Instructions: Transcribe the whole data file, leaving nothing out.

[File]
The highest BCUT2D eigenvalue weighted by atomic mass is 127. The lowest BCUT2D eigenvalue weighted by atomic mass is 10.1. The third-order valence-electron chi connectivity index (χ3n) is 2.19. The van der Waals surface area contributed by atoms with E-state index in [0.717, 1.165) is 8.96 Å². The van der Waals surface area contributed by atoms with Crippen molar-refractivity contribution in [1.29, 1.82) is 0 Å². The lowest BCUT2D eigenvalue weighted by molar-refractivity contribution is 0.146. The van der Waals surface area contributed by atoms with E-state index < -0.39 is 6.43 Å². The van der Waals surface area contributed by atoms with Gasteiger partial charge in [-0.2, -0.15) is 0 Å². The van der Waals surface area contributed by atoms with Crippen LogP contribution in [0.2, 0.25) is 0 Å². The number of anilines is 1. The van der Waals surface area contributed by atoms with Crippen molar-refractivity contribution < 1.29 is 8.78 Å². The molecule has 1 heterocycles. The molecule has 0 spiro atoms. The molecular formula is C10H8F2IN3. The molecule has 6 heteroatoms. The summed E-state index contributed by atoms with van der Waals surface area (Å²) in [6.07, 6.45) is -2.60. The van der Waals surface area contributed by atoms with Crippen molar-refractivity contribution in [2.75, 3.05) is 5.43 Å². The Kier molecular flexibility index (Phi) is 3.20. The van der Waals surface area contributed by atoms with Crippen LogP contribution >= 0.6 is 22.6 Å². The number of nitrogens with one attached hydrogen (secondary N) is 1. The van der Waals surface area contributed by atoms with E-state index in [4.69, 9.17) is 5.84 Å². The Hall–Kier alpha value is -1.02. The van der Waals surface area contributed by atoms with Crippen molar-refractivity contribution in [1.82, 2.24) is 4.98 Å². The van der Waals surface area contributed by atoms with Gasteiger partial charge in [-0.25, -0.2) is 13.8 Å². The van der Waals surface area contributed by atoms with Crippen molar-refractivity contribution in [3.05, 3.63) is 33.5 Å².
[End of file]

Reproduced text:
The highest BCUT2D eigenvalue weighted by atomic mass is 127. The lowest BCUT2D eigenvalue weighted by atomic mass is 10.1. The third-order valence-electron chi connectivity index (χ3n) is 2.19. The van der Waals surface area contributed by atoms with E-state index in [0.717, 1.165) is 8.96 Å². The van der Waals surface area contributed by atoms with Crippen molar-refractivity contribution in [1.29, 1.82) is 0 Å². The lowest BCUT2D eigenvalue weighted by molar-refractivity contribution is 0.146. The van der Waals surface area contributed by atoms with E-state index < -0.39 is 6.43 Å². The van der Waals surface area contributed by atoms with Gasteiger partial charge in [-0.2, -0.15) is 0 Å². The van der Waals surface area contributed by atoms with Crippen LogP contribution in [0.2, 0.25) is 0 Å². The number of anilines is 1. The van der Waals surface area contributed by atoms with Crippen molar-refractivity contribution < 1.29 is 8.78 Å². The molecule has 1 heterocycles. The molecule has 0 spiro atoms. The molecular formula is C10H8F2IN3. The molecule has 6 heteroatoms. The summed E-state index contributed by atoms with van der Waals surface area (Å²) in [6.07, 6.45) is -2.60. The van der Waals surface area contributed by atoms with Crippen molar-refractivity contribution in [2.75, 3.05) is 5.43 Å². The Kier molecular flexibility index (Phi) is 3.20. The van der Waals surface area contributed by atoms with Crippen LogP contribution >= 0.6 is 22.6 Å². The number of nitrogens with one attached hydrogen (secondary N) is 1. The van der Waals surface area contributed by atoms with E-state index in [4.69, 9.17) is 5.84 Å². The Hall–Kier alpha value is -1.02. The van der Waals surface area contributed by atoms with Crippen molar-refractivity contribution in [1.82, 2.24) is 4.98 Å². The van der Waals surface area contributed by atoms with Gasteiger partial charge in [-0.25, -0.2) is 13.8 Å². The van der Waals surface area contributed by atoms with Crippen molar-refractivity contribution in [3.05, 3.63) is 33.5 Å².